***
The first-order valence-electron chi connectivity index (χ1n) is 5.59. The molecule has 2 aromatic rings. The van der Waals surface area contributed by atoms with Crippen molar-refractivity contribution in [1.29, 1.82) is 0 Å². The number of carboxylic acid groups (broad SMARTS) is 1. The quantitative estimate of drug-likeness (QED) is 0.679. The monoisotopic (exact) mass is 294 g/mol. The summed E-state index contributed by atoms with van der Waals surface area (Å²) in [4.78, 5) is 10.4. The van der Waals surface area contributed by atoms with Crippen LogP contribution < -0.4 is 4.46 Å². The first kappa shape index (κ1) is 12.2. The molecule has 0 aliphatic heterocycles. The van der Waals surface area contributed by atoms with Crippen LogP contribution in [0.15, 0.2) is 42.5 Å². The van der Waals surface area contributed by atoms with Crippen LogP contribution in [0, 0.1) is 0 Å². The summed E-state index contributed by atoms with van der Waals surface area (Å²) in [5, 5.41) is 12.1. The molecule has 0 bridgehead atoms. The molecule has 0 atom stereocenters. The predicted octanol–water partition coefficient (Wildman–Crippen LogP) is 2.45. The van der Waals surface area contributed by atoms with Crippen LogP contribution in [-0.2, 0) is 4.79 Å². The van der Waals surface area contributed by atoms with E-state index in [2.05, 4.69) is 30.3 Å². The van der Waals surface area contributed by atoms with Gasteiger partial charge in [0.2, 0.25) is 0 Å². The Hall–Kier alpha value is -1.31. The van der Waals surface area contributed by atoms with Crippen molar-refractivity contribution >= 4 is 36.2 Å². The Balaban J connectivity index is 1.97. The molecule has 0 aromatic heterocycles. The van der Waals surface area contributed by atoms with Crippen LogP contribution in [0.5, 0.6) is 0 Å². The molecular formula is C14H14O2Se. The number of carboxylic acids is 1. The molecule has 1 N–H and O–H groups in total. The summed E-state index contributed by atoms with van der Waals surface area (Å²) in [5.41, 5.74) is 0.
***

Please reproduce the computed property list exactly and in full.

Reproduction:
The first-order valence-electron chi connectivity index (χ1n) is 5.59. The molecule has 2 aromatic rings. The van der Waals surface area contributed by atoms with Crippen molar-refractivity contribution in [1.29, 1.82) is 0 Å². The number of carboxylic acid groups (broad SMARTS) is 1. The quantitative estimate of drug-likeness (QED) is 0.679. The monoisotopic (exact) mass is 294 g/mol. The summed E-state index contributed by atoms with van der Waals surface area (Å²) in [4.78, 5) is 10.4. The van der Waals surface area contributed by atoms with Crippen LogP contribution < -0.4 is 4.46 Å². The first kappa shape index (κ1) is 12.2. The molecule has 0 aliphatic heterocycles. The van der Waals surface area contributed by atoms with Crippen LogP contribution in [0.15, 0.2) is 42.5 Å². The van der Waals surface area contributed by atoms with Crippen LogP contribution in [0, 0.1) is 0 Å². The summed E-state index contributed by atoms with van der Waals surface area (Å²) in [5, 5.41) is 12.1. The molecule has 0 bridgehead atoms. The molecule has 0 atom stereocenters. The predicted octanol–water partition coefficient (Wildman–Crippen LogP) is 2.45. The van der Waals surface area contributed by atoms with Crippen LogP contribution in [-0.2, 0) is 4.79 Å². The van der Waals surface area contributed by atoms with E-state index in [2.05, 4.69) is 30.3 Å². The van der Waals surface area contributed by atoms with Gasteiger partial charge in [0.2, 0.25) is 0 Å². The Hall–Kier alpha value is -1.31. The van der Waals surface area contributed by atoms with Crippen molar-refractivity contribution >= 4 is 36.2 Å². The Balaban J connectivity index is 1.97. The molecule has 0 aromatic heterocycles. The van der Waals surface area contributed by atoms with Crippen LogP contribution in [0.5, 0.6) is 0 Å². The molecular formula is C14H14O2Se. The number of carboxylic acids is 1. The molecule has 1 N–H and O–H groups in total. The summed E-state index contributed by atoms with van der Waals surface area (Å²) in [5.41, 5.74) is 0.